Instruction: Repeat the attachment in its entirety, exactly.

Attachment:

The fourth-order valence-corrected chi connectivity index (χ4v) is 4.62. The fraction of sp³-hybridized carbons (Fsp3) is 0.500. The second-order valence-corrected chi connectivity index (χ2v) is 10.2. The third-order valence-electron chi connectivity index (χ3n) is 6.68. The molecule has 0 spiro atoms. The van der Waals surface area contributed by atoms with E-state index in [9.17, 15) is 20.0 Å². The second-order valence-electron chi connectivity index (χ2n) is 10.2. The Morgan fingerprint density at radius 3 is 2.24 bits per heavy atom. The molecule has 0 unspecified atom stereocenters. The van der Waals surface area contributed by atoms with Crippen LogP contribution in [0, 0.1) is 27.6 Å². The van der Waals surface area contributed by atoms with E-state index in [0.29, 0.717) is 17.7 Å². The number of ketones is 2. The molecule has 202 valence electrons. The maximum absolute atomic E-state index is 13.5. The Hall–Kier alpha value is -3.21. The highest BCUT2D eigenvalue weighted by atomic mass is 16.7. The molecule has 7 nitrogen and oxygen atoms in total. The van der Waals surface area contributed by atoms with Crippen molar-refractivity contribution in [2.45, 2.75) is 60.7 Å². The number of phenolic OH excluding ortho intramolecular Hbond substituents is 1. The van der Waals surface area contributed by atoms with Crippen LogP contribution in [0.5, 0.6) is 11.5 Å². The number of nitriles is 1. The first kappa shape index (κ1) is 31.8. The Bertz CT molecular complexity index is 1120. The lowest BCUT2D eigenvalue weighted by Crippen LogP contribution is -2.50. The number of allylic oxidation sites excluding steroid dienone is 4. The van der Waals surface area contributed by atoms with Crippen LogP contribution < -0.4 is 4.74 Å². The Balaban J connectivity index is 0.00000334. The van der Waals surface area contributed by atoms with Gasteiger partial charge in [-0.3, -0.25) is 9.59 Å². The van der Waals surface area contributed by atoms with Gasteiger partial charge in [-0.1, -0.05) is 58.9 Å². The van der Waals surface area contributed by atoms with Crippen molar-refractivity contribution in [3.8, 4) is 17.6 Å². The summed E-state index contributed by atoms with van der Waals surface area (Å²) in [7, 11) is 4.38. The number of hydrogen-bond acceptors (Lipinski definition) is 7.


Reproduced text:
The fourth-order valence-corrected chi connectivity index (χ4v) is 4.62. The fraction of sp³-hybridized carbons (Fsp3) is 0.500. The second-order valence-corrected chi connectivity index (χ2v) is 10.2. The third-order valence-electron chi connectivity index (χ3n) is 6.68. The molecule has 0 spiro atoms. The van der Waals surface area contributed by atoms with E-state index in [9.17, 15) is 20.0 Å². The second-order valence-electron chi connectivity index (χ2n) is 10.2. The Morgan fingerprint density at radius 3 is 2.24 bits per heavy atom. The molecule has 0 unspecified atom stereocenters. The van der Waals surface area contributed by atoms with Crippen LogP contribution in [0, 0.1) is 27.6 Å². The van der Waals surface area contributed by atoms with E-state index in [0.29, 0.717) is 17.7 Å². The number of ketones is 2. The molecule has 202 valence electrons. The maximum absolute atomic E-state index is 13.5. The Hall–Kier alpha value is -3.21. The highest BCUT2D eigenvalue weighted by atomic mass is 16.7. The molecule has 7 nitrogen and oxygen atoms in total. The van der Waals surface area contributed by atoms with Crippen molar-refractivity contribution in [2.45, 2.75) is 60.7 Å². The number of phenolic OH excluding ortho intramolecular Hbond substituents is 1. The van der Waals surface area contributed by atoms with Crippen LogP contribution in [0.5, 0.6) is 11.5 Å². The number of nitriles is 1. The first kappa shape index (κ1) is 31.8. The Bertz CT molecular complexity index is 1120. The lowest BCUT2D eigenvalue weighted by Crippen LogP contribution is -2.50. The number of allylic oxidation sites excluding steroid dienone is 4. The van der Waals surface area contributed by atoms with Crippen LogP contribution < -0.4 is 4.74 Å². The Balaban J connectivity index is 0.00000334. The van der Waals surface area contributed by atoms with Gasteiger partial charge in [-0.3, -0.25) is 9.59 Å². The van der Waals surface area contributed by atoms with Gasteiger partial charge in [-0.1, -0.05) is 58.9 Å². The van der Waals surface area contributed by atoms with Crippen molar-refractivity contribution in [3.8, 4) is 17.6 Å². The summed E-state index contributed by atoms with van der Waals surface area (Å²) in [7, 11) is 4.38. The number of hydrogen-bond acceptors (Lipinski definition) is 7.